topo-vol is a topology guided volume exploration and analysis tool, written for the final project in Bei Wang's Computational Topology Course. It's built on top of the Topology ToolKit and VTK for computation, uses ImGui for the UI, and a custom rendering system for the volume rendering. By computing relevant topological structures (e.g. the contour tree) and classifying segments of data corresponding to the branches in this tree we can avoid occlusion issues with global transfer functions and create more useful, detailed renderings. See the report for more details.
In addition to VTK and TTK you'll need GLM and SDL2, these are likely available through your system's package manager if you're on Linux. We've only tested the program so far on Linux, however if you can build TTK on Windows or OS X you can likely build and run our program. OpenGL 4.3 is also required.
After getting GLM and SDL2 download and build VTK and follow the
TTK installation instructions to build TTK.
When running CMake you'll
want to specify the location of the VTK cmake file if it's non-standard, and the path to TTKBaseConfig.cmake
and TTKVTKConfig.cmake in TTK's install directory under
lib/cmake/ttk. For example:
cmake -DVTK_DIR=<path to VTKConfig.cmake> \ -DTTKBase_DIR=<path to TTKBaseConfig.cmake> \ -DTTKVTK_DIR=<path to TTKVTKConfig.cmake> ...
If you're using the main repo of TTK, note that due to some issues with how TTK
handles compiling packages depending on it
as a library, our cmake will copy a modified ttk.cmake over the one in TTK's directory which will essentially
build TTK into
.lib files and accelerate compilation.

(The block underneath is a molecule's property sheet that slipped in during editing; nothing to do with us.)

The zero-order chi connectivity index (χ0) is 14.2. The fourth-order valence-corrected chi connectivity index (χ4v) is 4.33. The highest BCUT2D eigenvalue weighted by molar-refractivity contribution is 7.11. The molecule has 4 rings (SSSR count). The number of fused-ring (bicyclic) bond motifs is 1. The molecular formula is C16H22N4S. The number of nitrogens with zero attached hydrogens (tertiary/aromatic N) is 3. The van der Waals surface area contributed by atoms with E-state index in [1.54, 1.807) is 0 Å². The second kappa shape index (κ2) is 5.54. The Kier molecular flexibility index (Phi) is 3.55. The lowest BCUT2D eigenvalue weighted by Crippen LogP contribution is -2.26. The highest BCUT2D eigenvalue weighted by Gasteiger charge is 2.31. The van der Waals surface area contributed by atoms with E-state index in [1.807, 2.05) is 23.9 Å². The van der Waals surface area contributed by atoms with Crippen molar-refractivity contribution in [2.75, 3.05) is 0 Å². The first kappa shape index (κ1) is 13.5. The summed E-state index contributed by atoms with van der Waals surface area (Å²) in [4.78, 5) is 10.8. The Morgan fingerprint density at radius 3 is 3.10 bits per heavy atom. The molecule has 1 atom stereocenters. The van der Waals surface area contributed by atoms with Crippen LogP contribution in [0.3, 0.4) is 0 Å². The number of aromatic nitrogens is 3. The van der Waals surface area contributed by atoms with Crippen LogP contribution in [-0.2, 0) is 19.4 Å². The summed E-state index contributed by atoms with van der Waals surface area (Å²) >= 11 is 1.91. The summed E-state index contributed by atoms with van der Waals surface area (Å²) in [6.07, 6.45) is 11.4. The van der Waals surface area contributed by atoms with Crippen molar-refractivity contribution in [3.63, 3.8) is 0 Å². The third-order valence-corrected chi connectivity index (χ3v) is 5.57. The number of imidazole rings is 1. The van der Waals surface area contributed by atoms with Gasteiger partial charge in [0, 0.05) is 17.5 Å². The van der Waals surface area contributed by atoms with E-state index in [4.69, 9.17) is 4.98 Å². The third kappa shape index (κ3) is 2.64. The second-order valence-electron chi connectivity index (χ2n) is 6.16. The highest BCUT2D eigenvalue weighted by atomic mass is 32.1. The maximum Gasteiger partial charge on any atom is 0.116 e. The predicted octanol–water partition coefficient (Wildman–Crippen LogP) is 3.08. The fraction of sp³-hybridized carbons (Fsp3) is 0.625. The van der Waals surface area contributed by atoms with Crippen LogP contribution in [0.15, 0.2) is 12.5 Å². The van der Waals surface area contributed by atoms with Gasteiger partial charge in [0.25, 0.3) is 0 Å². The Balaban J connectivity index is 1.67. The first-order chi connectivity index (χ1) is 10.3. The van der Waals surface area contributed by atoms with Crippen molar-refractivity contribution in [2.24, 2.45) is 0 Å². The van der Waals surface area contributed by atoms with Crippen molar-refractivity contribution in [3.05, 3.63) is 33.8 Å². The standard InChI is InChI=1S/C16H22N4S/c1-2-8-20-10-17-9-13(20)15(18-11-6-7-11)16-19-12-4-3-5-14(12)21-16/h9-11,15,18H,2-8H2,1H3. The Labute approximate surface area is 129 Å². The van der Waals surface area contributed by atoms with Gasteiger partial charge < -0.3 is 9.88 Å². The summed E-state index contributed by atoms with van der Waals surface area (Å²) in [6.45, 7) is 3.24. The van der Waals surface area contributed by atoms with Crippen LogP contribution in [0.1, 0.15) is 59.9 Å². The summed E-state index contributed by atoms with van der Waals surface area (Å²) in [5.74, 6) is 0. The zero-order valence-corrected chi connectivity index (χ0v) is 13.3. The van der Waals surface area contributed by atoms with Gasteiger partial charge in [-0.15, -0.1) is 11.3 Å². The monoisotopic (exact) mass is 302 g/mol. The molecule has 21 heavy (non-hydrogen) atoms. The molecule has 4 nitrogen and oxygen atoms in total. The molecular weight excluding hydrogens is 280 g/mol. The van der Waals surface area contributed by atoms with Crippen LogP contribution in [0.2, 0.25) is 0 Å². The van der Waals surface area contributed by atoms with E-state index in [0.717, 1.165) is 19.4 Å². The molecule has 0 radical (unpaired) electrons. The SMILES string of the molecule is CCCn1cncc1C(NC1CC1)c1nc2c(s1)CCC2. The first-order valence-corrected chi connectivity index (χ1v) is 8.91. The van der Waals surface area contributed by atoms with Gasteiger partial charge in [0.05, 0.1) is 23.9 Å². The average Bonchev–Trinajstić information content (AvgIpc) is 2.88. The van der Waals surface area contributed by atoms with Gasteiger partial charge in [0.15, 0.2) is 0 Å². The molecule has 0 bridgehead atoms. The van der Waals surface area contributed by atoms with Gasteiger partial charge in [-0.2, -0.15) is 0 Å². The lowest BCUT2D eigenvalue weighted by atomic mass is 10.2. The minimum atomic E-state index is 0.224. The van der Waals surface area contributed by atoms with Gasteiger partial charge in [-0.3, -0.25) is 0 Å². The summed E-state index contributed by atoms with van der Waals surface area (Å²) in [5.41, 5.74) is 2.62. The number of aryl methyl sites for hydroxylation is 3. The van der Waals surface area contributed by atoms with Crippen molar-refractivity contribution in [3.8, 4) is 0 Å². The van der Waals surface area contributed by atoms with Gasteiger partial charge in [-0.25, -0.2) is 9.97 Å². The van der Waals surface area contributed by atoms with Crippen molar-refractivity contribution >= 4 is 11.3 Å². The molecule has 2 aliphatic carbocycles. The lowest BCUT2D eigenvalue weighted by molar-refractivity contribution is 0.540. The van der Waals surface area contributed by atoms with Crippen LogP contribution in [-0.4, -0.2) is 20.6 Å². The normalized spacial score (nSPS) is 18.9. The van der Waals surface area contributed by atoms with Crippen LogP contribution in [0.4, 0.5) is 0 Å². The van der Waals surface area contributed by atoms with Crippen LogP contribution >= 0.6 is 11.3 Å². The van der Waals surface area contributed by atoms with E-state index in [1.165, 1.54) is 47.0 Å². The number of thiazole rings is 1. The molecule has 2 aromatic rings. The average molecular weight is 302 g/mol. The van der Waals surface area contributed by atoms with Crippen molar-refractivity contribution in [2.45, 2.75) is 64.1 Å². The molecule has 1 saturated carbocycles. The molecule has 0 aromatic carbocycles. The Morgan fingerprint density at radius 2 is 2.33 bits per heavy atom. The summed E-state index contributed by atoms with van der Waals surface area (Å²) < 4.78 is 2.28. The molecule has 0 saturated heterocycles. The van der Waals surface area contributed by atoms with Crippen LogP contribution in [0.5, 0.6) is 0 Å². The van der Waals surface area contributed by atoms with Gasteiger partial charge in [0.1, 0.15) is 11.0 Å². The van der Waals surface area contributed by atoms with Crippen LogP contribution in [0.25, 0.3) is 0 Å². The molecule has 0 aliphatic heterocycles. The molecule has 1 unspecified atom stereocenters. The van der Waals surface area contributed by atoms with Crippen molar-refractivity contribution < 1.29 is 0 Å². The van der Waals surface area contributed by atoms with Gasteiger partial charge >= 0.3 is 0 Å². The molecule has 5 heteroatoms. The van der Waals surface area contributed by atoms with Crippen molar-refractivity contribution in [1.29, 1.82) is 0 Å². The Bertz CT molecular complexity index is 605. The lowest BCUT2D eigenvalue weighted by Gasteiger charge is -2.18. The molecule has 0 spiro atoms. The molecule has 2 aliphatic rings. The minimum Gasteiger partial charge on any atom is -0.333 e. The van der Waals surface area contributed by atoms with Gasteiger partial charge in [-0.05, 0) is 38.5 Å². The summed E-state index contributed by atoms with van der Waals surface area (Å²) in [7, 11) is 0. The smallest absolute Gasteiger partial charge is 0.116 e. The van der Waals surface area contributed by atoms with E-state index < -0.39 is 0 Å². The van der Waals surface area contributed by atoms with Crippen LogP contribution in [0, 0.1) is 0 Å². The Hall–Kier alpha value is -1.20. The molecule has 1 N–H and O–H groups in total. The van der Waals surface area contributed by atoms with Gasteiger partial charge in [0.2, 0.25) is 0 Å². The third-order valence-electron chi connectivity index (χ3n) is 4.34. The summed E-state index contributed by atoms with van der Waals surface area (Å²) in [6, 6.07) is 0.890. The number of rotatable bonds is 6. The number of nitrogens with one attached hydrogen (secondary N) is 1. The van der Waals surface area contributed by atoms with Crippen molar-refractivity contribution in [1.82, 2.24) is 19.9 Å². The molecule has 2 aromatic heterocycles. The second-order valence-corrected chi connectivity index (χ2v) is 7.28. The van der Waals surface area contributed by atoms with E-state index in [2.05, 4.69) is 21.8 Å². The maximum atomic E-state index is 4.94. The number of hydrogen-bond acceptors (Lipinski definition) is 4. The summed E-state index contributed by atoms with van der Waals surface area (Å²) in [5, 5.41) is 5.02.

After this you should be able to run
make -j8 to build the program and
make install to copy
the shaders where the executable will look for them in the build directory. We recommend
building the Release build for better performance.
topo-vol currently supports scalar-field VTI files with data type
unsigned short or
To get some data to test on you can load some of the raw files from the
Open SciVis Datasets
collection directly, or load them in ParaView and export them as VTI. If you
built TTK with ParaView you can use that build to convert the data. Note that larger datasets
will require much longer computation time and memory. When loading a raw file the
file name must contain information about the dimensions and data type, in the format
used by the Open SciVis Datasets collection. The format is:
<volume name>_<X dim>x<Y dim>x<Z dim>_<data type>.raw
Here's an example screenshot after performing separate classification of different segments in the contour tree on the Nucleon dataset. For an example of using the system for analysis see the video of a Tooth analysis session.